Notes From Norway: Developing Our Social Capital(ism) #microfinance #Eco #PeopleCurrency #memes #Junto
If you haven’t been to Norway, you should definitely visit. This is coming from a guy who has been here less than 48 hours of course, but I have to say that there are a lot of things to love.
Norway, I’ve learned, is actually one of the wealthiest countries in the world. The country came into billions when a new oil surplus was discovered not too long ago, and the government here has done a great job of redistributing its wealth to its people. The average Norwegian - when you consider an individual’s asset base - is a millionaire, and the quality of life is amazing. There are no homeless people; there are “gypsies” who choose to live nomadically, and they are very few and far between.
In Norway, like Sweden, people are incented to have children in order to increase the tax base. Medical benefits are essentially free. Foreigners who come here can enjoy these benefits within 6 months of their arrival, and education is available to anyone who wants it (for free). If you want to start a business, the government will give you the money, and you can even enjoy a variety of tax benefits. You even get a vacation stipend every year that is the equivalent of 12% of your annual income.
The irony of the country’s oil wealth is represented in its Eco-driven culture. Here, everything is essentially renewable, from lighting to recyclables. When you use the toilet, that energy is used to power the city grid. And like Finland, much of its infrastructure is set up to sustain scalable initiatives, such as wind power and solar arrays.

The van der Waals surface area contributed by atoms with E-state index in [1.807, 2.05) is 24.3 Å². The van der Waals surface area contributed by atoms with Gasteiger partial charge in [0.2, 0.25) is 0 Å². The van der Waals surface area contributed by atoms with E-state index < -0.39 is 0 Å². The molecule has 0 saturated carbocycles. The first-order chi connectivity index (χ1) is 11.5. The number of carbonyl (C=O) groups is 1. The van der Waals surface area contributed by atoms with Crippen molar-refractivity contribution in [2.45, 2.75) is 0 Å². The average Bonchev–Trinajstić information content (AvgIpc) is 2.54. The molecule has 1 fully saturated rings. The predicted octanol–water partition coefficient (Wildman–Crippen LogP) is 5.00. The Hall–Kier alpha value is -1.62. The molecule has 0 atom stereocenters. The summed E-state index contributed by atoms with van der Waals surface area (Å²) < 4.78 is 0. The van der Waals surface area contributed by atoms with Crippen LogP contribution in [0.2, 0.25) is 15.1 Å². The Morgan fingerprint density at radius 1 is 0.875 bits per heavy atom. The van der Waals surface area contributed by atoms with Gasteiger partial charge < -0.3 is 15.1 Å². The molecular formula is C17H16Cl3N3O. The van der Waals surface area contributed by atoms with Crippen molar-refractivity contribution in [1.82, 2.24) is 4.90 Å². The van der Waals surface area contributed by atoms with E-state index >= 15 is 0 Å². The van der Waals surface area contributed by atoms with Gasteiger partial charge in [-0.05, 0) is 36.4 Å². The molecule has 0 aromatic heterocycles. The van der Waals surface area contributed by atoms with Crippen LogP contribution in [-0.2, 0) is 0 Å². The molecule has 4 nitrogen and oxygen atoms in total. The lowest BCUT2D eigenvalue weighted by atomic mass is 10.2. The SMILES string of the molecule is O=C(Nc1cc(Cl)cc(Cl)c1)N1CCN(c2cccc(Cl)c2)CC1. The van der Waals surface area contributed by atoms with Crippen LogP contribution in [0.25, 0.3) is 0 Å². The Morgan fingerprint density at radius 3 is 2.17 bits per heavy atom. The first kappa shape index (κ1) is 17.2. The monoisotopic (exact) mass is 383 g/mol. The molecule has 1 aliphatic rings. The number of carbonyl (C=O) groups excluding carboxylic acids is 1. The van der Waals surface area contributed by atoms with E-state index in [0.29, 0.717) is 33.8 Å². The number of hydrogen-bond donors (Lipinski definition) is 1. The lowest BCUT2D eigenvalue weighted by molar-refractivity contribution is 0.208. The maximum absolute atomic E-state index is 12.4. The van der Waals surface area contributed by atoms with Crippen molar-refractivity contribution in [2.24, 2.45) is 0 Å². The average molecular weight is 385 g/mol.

Someone we met (“we” meaning my fiancee, Emily, and I) who has been a gracious host is an American named Jim-Anthony. “Anthony”, as he likes to be called, is a former banker who was embroiled in the CDO (collateralized debt obligations – a form of mortgage-backed securities) mess on Wall Street, and after experiencing the excess of life with the power elite in New York City, he changed careers and decided to come to Norway to live a more “pure” life. Now he manages a hotel here (the Grims Grenke) and has a number of entrepreneurial endeavors. He’s a happy man, fulfilled by the promise of being enriched by people and an environment not absorbed in the surface of things.
Anthony and I had a long talk about the definition of social capital.
He believes, as I do, that American life is evolving past the promise of its own doing, which is to say that the American people are a good lot, and our country continues to be anomalous in many respects, including its fight for sovereignty, its persistence on innovation and the quest to help developing nations. Perhaps it’s not our systems of government or business that pose the greatest challenges to us, but a lack of cultural perspective that has left us socially corrupt. We are, after all, the products of a democratic evolution that has used capitalism as a crutch for survival, one in which hard currency has been depleted and given way to a credit system that has left us bound to our own vaporous trail of confusion, deceit and a significant loss of hope.